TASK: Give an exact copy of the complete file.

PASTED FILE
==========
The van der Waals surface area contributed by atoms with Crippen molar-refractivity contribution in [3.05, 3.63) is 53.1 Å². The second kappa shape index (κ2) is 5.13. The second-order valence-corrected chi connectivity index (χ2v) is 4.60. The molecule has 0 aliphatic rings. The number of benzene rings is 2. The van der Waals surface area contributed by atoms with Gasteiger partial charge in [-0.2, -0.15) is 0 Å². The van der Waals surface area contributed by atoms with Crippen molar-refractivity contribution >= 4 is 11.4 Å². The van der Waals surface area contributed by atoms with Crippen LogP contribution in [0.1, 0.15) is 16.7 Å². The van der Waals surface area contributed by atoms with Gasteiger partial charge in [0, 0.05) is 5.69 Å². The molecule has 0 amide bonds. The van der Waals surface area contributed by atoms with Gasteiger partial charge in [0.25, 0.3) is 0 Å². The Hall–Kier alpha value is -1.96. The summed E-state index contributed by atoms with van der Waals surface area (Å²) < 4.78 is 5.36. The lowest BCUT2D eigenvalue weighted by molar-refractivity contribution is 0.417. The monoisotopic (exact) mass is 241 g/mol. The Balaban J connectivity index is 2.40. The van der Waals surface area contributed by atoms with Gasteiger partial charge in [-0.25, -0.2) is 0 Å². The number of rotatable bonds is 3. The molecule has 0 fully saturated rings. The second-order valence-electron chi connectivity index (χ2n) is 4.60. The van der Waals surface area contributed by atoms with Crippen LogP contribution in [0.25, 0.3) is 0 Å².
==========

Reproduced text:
The van der Waals surface area contributed by atoms with Crippen molar-refractivity contribution in [3.05, 3.63) is 53.1 Å². The second kappa shape index (κ2) is 5.13. The second-order valence-corrected chi connectivity index (χ2v) is 4.60. The molecule has 0 aliphatic rings. The number of benzene rings is 2. The van der Waals surface area contributed by atoms with Gasteiger partial charge in [-0.2, -0.15) is 0 Å². The van der Waals surface area contributed by atoms with Crippen molar-refractivity contribution >= 4 is 11.4 Å². The van der Waals surface area contributed by atoms with Crippen LogP contribution in [0.1, 0.15) is 16.7 Å². The van der Waals surface area contributed by atoms with Gasteiger partial charge in [0, 0.05) is 5.69 Å². The molecule has 0 amide bonds. The van der Waals surface area contributed by atoms with Gasteiger partial charge in [0.25, 0.3) is 0 Å². The Hall–Kier alpha value is -1.96. The summed E-state index contributed by atoms with van der Waals surface area (Å²) < 4.78 is 5.36. The lowest BCUT2D eigenvalue weighted by molar-refractivity contribution is 0.417. The monoisotopic (exact) mass is 241 g/mol. The Balaban J connectivity index is 2.40. The van der Waals surface area contributed by atoms with Gasteiger partial charge in [-0.25, -0.2) is 0 Å². The number of rotatable bonds is 3. The molecule has 0 fully saturated rings. The second-order valence-electron chi connectivity index (χ2n) is 4.60. The van der Waals surface area contributed by atoms with Crippen LogP contribution in [0.25, 0.3) is 0 Å².